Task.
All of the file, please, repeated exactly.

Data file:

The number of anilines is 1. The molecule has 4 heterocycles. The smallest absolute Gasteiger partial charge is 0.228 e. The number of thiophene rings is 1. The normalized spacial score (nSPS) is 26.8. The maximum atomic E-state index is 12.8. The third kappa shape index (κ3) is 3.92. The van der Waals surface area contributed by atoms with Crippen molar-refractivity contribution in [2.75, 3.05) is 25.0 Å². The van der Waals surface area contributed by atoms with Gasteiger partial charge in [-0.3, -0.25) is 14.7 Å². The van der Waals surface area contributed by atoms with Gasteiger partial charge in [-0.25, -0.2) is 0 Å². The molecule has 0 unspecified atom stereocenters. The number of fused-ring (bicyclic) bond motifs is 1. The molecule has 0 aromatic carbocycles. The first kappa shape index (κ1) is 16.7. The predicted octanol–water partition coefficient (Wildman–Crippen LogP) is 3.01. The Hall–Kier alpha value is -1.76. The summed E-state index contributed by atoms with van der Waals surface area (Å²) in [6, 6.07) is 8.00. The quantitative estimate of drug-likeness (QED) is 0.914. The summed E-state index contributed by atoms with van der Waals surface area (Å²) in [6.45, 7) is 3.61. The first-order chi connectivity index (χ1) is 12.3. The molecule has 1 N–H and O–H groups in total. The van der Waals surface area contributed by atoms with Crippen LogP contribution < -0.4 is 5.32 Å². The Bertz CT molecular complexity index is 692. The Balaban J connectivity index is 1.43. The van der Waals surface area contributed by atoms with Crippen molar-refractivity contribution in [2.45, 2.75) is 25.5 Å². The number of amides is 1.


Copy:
The number of anilines is 1. The molecule has 4 heterocycles. The smallest absolute Gasteiger partial charge is 0.228 e. The number of thiophene rings is 1. The normalized spacial score (nSPS) is 26.8. The maximum atomic E-state index is 12.8. The third kappa shape index (κ3) is 3.92. The van der Waals surface area contributed by atoms with Crippen molar-refractivity contribution in [2.75, 3.05) is 25.0 Å². The van der Waals surface area contributed by atoms with Gasteiger partial charge in [-0.3, -0.25) is 14.7 Å². The van der Waals surface area contributed by atoms with Gasteiger partial charge in [-0.25, -0.2) is 0 Å². The molecule has 0 unspecified atom stereocenters. The number of fused-ring (bicyclic) bond motifs is 1. The molecule has 0 aromatic carbocycles. The first kappa shape index (κ1) is 16.7. The predicted octanol–water partition coefficient (Wildman–Crippen LogP) is 3.01. The Hall–Kier alpha value is -1.76. The summed E-state index contributed by atoms with van der Waals surface area (Å²) in [6, 6.07) is 8.00. The quantitative estimate of drug-likeness (QED) is 0.914. The summed E-state index contributed by atoms with van der Waals surface area (Å²) in [6.45, 7) is 3.61. The first-order chi connectivity index (χ1) is 12.3. The molecule has 1 N–H and O–H groups in total. The van der Waals surface area contributed by atoms with Crippen LogP contribution < -0.4 is 5.32 Å². The Bertz CT molecular complexity index is 692. The Balaban J connectivity index is 1.43. The van der Waals surface area contributed by atoms with Crippen molar-refractivity contribution in [2.45, 2.75) is 25.5 Å². The number of amides is 1.